Let’s Give Sense-Perception its Due: When Dialogue Might be Unnecessary or Harmful

Any graduate of Wyoming Catholic College is familiar with the scene from Augustine's Confessions in which he and his mother Monica converse "in the presence of Truth, which You [Christ] are, what the eternal life of the saints could be like, which eye has not seen nor ear heard, nor has it entered into the … Continue reading Let’s Give Sense-Perception its Due: When Dialogue Might be Unnecessary or Harmful

Kicked out of the Alehouse: What Kristin Lavransdatter Has to Say About Love

A colleague of mine, known to our eight (give or take) faithful readers as Alasdair Slackintyre, recently remarked on the tonal quality of our [his and my] blog posts. "We aren't trying to be properly academic," intuit, "[We're] not properly planning out essays, not putting in good conclusions, not putting in good thesis statements." Well, … Continue reading Kicked out of the Alehouse: What Kristin Lavransdatter Has to Say About Love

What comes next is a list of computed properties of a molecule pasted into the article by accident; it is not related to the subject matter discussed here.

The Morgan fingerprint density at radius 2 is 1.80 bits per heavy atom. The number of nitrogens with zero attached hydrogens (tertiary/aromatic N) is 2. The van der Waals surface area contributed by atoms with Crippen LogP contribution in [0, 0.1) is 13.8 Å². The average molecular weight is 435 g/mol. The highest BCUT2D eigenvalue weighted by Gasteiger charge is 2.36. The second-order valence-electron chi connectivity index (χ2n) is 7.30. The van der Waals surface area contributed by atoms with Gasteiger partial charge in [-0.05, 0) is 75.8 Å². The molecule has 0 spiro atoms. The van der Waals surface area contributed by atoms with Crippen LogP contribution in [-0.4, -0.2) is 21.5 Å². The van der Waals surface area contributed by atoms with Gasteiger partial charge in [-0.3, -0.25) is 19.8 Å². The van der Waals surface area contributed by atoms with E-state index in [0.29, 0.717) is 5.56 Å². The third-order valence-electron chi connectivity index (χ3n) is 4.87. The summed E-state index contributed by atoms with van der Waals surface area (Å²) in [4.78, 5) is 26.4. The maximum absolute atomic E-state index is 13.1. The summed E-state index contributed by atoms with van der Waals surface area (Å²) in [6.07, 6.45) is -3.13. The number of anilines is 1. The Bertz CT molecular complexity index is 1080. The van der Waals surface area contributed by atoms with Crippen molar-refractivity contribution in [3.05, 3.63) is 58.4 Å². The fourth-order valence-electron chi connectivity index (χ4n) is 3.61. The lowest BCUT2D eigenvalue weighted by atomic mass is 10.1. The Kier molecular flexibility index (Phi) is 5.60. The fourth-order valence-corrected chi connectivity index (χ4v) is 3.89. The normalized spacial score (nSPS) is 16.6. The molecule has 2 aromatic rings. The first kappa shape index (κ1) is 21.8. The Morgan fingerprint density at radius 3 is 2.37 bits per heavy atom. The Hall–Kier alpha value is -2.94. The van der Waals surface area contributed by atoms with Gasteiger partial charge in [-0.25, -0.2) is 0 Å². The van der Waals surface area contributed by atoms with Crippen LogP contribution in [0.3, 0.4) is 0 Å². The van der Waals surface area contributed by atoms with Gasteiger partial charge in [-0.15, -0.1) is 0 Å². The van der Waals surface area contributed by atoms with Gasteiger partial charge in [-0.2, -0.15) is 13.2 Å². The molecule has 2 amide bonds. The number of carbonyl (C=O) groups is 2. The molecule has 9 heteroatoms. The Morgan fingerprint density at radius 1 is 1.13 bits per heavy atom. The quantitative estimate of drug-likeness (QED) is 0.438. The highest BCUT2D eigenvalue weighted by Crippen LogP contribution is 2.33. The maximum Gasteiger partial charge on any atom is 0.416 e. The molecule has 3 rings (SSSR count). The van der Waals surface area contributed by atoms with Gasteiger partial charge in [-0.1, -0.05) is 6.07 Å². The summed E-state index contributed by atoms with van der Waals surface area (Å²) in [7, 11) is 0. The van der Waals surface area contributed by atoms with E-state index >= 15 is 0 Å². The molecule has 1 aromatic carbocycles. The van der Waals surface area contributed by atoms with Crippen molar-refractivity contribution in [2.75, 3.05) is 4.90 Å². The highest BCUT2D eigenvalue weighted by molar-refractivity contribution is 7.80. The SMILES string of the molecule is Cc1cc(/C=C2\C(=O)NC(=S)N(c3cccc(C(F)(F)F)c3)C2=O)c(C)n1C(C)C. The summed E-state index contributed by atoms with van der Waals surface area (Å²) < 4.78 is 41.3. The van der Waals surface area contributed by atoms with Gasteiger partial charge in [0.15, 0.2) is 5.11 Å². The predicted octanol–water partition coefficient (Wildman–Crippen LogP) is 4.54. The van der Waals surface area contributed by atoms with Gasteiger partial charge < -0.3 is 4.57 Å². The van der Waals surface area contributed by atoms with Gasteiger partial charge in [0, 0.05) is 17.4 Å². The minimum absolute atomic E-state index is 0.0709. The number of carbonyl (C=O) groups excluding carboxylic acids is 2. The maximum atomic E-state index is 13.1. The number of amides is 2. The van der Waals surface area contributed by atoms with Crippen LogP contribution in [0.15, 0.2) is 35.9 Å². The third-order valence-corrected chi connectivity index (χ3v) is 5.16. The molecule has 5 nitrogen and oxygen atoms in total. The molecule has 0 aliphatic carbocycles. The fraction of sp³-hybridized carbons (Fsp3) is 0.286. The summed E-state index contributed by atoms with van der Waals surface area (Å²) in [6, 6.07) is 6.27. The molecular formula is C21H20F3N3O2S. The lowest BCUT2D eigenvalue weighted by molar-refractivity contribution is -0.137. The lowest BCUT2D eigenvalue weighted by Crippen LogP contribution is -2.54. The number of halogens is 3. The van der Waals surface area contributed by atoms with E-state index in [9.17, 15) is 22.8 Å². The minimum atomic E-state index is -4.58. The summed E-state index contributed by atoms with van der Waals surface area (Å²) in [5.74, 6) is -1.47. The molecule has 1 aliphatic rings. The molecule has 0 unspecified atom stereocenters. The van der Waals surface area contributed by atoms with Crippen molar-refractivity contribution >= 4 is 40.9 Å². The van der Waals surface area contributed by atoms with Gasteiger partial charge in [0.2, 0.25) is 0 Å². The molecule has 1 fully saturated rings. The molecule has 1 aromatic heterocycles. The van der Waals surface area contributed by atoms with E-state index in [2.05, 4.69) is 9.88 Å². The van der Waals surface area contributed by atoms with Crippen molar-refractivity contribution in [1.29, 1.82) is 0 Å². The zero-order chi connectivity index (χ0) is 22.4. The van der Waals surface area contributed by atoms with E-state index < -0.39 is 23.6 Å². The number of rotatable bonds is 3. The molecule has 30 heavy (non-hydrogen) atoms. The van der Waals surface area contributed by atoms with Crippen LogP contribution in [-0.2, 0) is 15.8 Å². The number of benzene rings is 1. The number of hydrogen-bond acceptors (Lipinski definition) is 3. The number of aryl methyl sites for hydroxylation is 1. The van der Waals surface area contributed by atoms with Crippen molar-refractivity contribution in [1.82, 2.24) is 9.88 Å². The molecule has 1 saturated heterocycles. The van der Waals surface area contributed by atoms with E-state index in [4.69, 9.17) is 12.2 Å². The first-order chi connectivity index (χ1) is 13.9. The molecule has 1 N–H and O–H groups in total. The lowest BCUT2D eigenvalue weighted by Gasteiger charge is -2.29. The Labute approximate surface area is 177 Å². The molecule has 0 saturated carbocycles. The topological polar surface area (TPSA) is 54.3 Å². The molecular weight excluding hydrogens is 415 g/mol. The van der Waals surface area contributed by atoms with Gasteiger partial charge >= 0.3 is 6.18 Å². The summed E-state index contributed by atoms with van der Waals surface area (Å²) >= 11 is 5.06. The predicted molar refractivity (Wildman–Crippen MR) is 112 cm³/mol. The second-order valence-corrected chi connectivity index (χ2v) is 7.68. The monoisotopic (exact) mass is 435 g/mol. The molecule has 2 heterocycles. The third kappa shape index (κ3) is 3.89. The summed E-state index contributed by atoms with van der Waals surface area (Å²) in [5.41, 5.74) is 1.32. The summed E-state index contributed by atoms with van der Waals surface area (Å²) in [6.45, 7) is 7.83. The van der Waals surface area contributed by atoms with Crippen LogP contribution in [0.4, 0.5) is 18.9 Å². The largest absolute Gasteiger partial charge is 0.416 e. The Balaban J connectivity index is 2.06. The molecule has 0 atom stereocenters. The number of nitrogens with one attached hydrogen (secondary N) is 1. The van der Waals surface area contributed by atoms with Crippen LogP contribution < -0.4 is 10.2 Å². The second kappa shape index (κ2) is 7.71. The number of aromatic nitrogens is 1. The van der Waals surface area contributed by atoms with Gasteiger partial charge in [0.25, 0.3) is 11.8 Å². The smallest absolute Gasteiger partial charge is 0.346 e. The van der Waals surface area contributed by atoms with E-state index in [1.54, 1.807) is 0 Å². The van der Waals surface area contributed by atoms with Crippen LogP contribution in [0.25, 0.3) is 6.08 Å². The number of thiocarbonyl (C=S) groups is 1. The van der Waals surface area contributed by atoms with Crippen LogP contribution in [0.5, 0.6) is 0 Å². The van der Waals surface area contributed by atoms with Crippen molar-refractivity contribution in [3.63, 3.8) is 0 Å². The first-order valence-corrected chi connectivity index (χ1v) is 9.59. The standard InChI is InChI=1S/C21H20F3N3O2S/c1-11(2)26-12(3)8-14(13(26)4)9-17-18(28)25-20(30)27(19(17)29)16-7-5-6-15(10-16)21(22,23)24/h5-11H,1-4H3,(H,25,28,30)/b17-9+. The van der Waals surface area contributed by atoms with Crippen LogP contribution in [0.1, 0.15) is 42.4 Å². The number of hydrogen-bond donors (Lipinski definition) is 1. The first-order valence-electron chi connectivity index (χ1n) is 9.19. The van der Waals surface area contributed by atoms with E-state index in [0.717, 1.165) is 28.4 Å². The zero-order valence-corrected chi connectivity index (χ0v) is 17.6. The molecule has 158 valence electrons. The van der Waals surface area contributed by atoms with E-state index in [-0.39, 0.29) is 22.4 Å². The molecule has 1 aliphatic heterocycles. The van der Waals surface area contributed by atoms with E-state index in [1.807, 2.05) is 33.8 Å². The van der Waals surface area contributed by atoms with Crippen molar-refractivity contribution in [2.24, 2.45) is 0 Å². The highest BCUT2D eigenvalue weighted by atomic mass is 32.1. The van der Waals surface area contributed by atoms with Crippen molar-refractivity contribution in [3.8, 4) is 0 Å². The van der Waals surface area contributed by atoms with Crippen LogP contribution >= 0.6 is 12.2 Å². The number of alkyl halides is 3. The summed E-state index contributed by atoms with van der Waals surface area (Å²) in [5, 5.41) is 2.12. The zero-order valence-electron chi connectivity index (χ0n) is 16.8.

The Role of a Doctor as Explored by Solzhenitsyn in The Cancer Ward

Dr. Anthony Fauci has become a household name in the past year. Currently Chief Medical Advisor to the president, he's served as the president of the National Institute of Allergy and Infectious Diseases since 1984. He has been among the leaders of governmental responses to several crises such as the ebola epidemic, SARS, HIV/AIDS, swine … Continue reading The Role of a Doctor as Explored by Solzhenitsyn in The Cancer Ward

A Closer Look at Cain’s Curse with John Steinbeck

I recently finished reading John Steinbeck’s great novel, East of Eden, in which he illustrates the age old struggle of fallen man to overcome sin and evil. Throughout the story, he alludes strongly to the well-known Genesis account of Cain and Abel, from which he obtains the title of his book. It would not be … Continue reading A Closer Look at Cain’s Curse with John Steinbeck